You know,” [the headmaster] said, “we are starting this year with fifteen fewer classical specialists than we had last term?”
“I thought that would be about the number.”
“As you know I’m an old Greats man myself. I deplore it as much as you do. But what are we to do? Parents are not interested in producing the ‘complete man’ any more. They want to qualify their boys for jobs in the modern world. You can hardly blame them, can you?”
“Oh yes,” said Scott-King. “I can and do.”
“I always say you are a much more important man here than I am. One couldn’t conceive of Granchester without Scott-King. But has it ever occurred to you that a time may come when there will be no more classical boys at all?”
“Oh yes. Often.”
“What I was going to suggest was – I wonder if you will consider taking some other subject as well as the classics? History, for example, preferably economic history?”
“But, you know, there may be something of a crisis ahead.”
“Then what do you intend to do?”
“If you approve, headmaster, I will stay as I am here as long as any boy wants to read the classics. I think it would be very wicked indeed to do anything to fit a boy for the modern world.”
“It’s a short-sighted view, Scott-King.”
“There, headmaster, with all respect, I differ from you profoundly. I think it the most long-sighted view it is possible to take.
—from the "scathing Evelyn Waugh satire entitled “Scott-King’s Modern Europe” wherein the protagonist – a curmudgeonly classics instructor named Scott-King – is called in for a meeting with his school’s headmaster. The headmaster vainly tries to convince Scott-King to get with the times"
There is no better recreation for the mind than the study of the ancient classics. Take any one of them into your hand, be it only for half an hour, and you will feel yourself refreshed, relieved, purified, ennobled, strengthened; just as if you had quenched your thirst at some pure spring. Is this the effect of the old language and its perfect expression, or is it the greatness of the minds whose works remain unharmed and unweakened by the lapse of a thousand years? Perhaps both together. But this I know. If the threatened calamity should ever come, and the ancient languages cease to be taught, a new literature shall arise, of such barbarous, shallow and worthless stuff as never was seen before.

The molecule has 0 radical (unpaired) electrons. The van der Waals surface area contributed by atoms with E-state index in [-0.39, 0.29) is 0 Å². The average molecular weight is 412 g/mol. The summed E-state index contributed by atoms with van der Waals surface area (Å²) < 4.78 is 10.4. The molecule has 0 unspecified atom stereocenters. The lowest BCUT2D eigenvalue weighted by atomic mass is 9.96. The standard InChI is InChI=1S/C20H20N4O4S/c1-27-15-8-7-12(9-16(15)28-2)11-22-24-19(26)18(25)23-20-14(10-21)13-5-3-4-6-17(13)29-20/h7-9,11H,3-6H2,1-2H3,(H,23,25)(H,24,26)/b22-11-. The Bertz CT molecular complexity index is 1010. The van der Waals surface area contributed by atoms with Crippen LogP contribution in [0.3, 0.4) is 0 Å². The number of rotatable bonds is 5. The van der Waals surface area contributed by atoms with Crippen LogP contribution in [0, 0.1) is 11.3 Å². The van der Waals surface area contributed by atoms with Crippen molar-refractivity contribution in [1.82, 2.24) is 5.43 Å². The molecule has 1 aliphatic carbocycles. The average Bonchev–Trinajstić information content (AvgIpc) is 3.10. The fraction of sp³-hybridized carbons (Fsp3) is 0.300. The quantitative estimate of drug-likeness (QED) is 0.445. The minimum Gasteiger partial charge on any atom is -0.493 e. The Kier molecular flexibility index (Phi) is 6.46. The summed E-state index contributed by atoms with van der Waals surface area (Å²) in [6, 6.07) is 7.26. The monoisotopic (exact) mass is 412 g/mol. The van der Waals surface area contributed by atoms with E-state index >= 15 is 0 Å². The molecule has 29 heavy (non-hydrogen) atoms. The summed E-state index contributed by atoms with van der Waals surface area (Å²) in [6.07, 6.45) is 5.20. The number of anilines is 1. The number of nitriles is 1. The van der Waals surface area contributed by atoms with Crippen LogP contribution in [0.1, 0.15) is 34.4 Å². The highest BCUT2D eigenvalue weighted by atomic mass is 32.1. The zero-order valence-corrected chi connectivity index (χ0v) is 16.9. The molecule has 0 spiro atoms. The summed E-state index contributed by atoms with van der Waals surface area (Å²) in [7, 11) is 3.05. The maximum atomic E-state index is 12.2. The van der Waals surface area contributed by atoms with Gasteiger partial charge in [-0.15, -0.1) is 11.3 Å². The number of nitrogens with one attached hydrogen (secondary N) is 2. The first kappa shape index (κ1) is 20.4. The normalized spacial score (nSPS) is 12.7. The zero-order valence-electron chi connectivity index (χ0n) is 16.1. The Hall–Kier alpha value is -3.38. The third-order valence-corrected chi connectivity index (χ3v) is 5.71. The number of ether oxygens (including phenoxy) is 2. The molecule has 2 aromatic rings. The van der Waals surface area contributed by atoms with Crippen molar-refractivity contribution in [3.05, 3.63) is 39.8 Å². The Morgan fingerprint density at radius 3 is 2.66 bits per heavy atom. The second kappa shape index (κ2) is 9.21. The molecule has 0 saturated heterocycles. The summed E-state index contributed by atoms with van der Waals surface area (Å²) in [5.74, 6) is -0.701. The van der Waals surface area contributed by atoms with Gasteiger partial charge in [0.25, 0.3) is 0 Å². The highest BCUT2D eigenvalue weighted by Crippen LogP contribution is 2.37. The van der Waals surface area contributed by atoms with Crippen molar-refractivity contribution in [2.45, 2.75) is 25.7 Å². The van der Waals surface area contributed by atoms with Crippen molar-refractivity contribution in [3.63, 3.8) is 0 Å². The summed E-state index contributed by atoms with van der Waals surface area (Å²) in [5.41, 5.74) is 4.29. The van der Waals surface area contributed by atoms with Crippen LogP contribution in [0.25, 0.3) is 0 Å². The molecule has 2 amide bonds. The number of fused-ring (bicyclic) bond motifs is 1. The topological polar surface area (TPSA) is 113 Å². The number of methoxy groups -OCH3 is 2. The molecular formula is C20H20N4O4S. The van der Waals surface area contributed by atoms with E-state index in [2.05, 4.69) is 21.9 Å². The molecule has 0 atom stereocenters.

— “On the Study of Latin” by the German philosopher Arthur Schopenhauer (1788-1860), published in the second volume of his Parerga und Paralipomena (1851). I transcribed the translation (by T. Bailey Saunders) from Complete Essays of Schopenhauer (New York: Willey Book Company, 1942). Source: James O’Meara (via blackpignotebook)
And the classics are not taught in America, instead we get to enjoy Angelou and Ginsberg, OH BOY!(via tremblingcolors)
“A Summer With Virgil” (Bruce Thornton): From Homer’s Iliad to Thucydides’ Peloponnesian War, these five classics make for sublime and delightful beach reading.
“To read the Latin & Greek authors in their original,” Thomas…
What a great article! What a great find!
…But first the rhetoric of decline, and let me read you another piece of gloom:On many sides we hear confident assertions…that the work of Greek and Latin is done—that their day is past. If the extinction of these languages as potent instruments of education is a sacrifice inexorably demanded by the advancement of civilisation, regrets are idle, and we must bow to necessity. But we know from history that not the least of the causes of the fall of great supremacies has been the supine-ness and short-sightedness of their defenders. It is therefore the duty of those who believe…that Greek and Latin may continue to confer in the future, as they have done in the past, priceless benefits upon all higher human education, to inquire whether these causes exist, and how they may be at once removed. For if these studies fall, they fall like Lucifer. We can assuredly hope for no second Renaissance.
Now, as you will have guessed from the rhetorical style, that was not written yesterday (although you could have heard much the same points made yesterday). It is, in fact, by the Cambridge Latinist J.P. Postgate, lamenting the decline of Latin and Greek in 1902…
…All this seems almost preposterous to us; for, in our terms, [Postgate and Jefferson are] voices from the Golden Age of classical study and understanding, the age that we have lost. But they are an important reminder of one of the most important aspects of the symbolic register of the classics: that sense of imminent loss, the terrifying fragility of our connections with distant antiquity (always in danger of rupture), the fear of the barbarians at the gates and that we are simply not up to the preservation of what we value. That is to say, tracts on the decline of the classics are not commentaries upon it, they are debates within it: they are in part the expressions of the loss and longing and the nostalgia that have always tinged classical studies. As so often, creative writers capture this sense rather more acutely than professional classicists. The sense of fading, absence, past glories, and the end of an era…
…The truth is that the classics are by definition in decline; even in what we now call the “Renaissance,” the humanists were not celebrating the “rebirth” of the classics; rather like Harrison’s “trackers,” they were for the most part engaged in a desperate last-ditch attempt to save the fleeting and fragile traces of the classics from oblivion. There has been no generation since at least the second century AD that has imagined that it was fostering the classical tradition better than its predecessors. But there is of course an up-side here. The sense of imminent loss, the perennial fear that we might just be on the verge of losing the classics entirely, is one very important thing that gives them—whether in professional study or creative reengagement—the energy and edginess that I think they still have.
…Same as it ever was.